Your church and youth ministry should be different.

Rather than a culture of jealously and competition, teenagers should experience in church a culture of unconditional love. Teenagers know what life is like in our world, and they are looking for something entirely different. Will they find it in your church and youth ministry? Here are a few places to start.

Lead a loving team of youth leaders. If you expect to create a culture in your youth ministry where loving one another is the norm, it has to start with the youth leaders. How does your team treat one another? How do you handle conflict among the team? Do your youth leaders enjoy being around each other and hanging out outside of the student ministry? The teenagers you lead will pick up on what happens in your team.

Be a place where outsiders are loved. A loving church and youth ministry will be a place where outsiders–teenagers who aren’t friends with anyone in the group–are loved and accepted as they are. Too often the teenagers we work with are told at school, at home, or on their soccer teams, “You are only accepted as long as you can contribute something. Be the kind of place where teenagers are loved from the first time they walk through your doors–that may be something they have never experienced before.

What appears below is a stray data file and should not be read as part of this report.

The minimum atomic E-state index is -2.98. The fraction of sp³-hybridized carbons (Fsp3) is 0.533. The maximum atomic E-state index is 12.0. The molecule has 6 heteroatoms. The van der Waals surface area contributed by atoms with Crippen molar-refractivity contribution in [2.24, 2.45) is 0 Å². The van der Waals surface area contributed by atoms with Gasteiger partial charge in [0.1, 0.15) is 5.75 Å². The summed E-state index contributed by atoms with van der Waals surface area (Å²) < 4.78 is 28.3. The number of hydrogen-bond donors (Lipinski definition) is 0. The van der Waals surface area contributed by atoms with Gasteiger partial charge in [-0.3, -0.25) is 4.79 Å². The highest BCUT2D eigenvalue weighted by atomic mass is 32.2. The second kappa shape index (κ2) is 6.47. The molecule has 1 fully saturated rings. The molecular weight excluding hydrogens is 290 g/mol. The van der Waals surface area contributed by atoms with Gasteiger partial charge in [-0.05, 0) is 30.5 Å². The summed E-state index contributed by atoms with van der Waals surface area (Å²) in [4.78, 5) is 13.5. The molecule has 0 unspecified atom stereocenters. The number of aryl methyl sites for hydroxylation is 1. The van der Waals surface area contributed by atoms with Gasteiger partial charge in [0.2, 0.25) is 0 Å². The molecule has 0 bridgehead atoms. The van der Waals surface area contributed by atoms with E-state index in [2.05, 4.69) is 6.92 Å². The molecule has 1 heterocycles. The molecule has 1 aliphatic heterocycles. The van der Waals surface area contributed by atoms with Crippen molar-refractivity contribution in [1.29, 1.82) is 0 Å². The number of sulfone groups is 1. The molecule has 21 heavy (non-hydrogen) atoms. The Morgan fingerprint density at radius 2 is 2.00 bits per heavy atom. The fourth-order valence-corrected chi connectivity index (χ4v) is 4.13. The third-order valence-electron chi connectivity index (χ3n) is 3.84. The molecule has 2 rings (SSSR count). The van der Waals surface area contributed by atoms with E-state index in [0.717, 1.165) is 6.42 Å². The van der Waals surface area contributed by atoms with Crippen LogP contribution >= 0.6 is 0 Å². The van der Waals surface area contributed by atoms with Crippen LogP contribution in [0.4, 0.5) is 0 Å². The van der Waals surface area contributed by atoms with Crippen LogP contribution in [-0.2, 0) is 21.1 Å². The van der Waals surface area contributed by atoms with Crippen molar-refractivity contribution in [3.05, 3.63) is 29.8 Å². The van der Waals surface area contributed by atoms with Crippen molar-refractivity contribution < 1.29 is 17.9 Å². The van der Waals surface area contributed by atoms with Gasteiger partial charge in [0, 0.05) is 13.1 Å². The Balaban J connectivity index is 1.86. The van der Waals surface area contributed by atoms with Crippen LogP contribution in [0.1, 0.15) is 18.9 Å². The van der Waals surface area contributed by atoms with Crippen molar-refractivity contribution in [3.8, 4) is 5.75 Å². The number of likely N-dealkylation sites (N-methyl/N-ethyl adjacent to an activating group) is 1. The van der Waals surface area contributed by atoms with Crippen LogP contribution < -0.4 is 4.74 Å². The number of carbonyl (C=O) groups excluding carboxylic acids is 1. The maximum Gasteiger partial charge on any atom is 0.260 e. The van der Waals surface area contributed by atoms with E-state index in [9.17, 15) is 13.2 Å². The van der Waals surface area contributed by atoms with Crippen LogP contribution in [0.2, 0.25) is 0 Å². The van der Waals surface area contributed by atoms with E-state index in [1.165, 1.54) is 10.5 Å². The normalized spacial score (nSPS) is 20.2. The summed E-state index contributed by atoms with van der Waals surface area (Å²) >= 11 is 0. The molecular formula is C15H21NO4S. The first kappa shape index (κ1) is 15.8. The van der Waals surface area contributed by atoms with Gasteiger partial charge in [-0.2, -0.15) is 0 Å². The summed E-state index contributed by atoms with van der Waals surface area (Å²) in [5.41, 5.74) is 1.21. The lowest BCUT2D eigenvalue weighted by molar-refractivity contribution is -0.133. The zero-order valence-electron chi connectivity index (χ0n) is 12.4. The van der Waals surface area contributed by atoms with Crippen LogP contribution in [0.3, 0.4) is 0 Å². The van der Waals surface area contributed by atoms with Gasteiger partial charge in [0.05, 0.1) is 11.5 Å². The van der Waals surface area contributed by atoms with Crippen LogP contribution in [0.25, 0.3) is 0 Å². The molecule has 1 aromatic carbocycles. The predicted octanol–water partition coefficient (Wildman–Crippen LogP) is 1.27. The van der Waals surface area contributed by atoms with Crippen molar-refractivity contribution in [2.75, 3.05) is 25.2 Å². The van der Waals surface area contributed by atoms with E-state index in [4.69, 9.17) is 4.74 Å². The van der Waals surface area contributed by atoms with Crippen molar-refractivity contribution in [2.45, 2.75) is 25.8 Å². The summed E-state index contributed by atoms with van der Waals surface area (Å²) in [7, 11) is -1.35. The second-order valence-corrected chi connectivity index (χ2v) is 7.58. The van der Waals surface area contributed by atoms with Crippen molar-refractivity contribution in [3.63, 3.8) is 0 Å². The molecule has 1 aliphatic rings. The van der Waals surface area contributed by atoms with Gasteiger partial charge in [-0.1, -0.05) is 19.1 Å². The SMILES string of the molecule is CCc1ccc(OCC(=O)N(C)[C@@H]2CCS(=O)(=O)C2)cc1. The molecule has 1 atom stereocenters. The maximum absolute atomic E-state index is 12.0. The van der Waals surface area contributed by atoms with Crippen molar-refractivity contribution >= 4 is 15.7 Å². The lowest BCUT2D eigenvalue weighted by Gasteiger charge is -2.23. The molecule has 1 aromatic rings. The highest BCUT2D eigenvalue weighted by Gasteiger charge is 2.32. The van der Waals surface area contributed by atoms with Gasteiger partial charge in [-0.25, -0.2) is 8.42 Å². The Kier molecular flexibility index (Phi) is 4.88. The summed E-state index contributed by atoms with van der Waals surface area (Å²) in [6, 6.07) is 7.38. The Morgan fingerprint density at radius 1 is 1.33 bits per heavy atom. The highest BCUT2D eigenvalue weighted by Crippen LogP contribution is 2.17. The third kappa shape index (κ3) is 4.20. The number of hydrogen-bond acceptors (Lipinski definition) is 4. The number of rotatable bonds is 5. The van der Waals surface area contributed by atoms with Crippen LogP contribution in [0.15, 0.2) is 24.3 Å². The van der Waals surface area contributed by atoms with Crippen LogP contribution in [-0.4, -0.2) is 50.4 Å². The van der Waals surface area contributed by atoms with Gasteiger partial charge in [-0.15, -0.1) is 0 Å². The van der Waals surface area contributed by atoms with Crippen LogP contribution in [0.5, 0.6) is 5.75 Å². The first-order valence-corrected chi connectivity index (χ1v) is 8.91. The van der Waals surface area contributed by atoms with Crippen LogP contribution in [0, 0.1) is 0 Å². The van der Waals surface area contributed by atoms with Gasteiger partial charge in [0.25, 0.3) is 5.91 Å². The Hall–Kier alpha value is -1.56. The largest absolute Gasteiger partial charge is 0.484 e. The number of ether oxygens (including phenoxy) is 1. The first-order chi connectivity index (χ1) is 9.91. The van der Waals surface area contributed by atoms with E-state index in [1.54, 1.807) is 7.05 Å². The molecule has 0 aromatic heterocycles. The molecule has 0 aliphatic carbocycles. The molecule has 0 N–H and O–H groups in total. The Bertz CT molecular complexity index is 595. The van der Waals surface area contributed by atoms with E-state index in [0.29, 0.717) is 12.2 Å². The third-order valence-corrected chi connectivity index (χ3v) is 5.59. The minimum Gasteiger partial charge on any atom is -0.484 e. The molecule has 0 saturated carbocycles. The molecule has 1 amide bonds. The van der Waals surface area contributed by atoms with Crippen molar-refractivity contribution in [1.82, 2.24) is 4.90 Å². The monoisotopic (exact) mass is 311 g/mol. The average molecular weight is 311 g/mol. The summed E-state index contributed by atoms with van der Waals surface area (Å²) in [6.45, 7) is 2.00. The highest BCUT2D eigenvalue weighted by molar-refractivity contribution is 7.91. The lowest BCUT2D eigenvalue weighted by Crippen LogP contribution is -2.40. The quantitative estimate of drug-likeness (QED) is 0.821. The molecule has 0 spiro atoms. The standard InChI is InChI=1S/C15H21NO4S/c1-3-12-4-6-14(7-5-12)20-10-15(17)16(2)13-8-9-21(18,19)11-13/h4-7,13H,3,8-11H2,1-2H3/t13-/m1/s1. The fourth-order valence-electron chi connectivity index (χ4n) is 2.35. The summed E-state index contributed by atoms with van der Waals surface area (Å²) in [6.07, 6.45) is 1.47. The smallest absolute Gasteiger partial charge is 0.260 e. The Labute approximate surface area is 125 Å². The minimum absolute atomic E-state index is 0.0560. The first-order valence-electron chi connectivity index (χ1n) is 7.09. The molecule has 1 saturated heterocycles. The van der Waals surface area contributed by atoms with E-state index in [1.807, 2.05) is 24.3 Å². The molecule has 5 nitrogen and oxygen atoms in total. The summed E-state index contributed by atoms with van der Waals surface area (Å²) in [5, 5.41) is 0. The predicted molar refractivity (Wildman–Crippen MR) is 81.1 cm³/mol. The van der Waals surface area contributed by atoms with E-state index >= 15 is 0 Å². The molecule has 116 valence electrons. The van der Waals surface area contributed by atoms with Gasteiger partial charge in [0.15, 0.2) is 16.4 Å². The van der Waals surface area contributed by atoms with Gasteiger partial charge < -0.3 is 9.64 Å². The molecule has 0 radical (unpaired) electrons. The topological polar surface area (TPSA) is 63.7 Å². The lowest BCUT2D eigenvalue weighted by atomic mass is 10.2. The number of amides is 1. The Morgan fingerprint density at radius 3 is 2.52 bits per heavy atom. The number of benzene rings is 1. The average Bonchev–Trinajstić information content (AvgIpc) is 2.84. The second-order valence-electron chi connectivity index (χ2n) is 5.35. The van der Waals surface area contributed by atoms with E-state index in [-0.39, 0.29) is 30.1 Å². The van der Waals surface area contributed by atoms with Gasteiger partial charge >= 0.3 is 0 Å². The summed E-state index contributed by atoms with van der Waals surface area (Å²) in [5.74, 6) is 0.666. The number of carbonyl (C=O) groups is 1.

Give students an opportunity to show love in difficult ways. Help students to practice showing love when it’s hard to do. Love is not love if it’s convenient. Unfortunately, we live in a culture that says that you only have to love someone as long as it remains convenient to do so. Encourage students to love in a way that requires at least a small amount of sacrifice. This can happen in a variety of ways: an inner-city mission trip, a service project, or a lesson on how to love our families when it’s hard. No, you won’t change the world in an afternoon of stocking shelves at a food pantry, but you will help students take a step away from selfishness to loving others.

What are other ways to foster love in our youth ministries?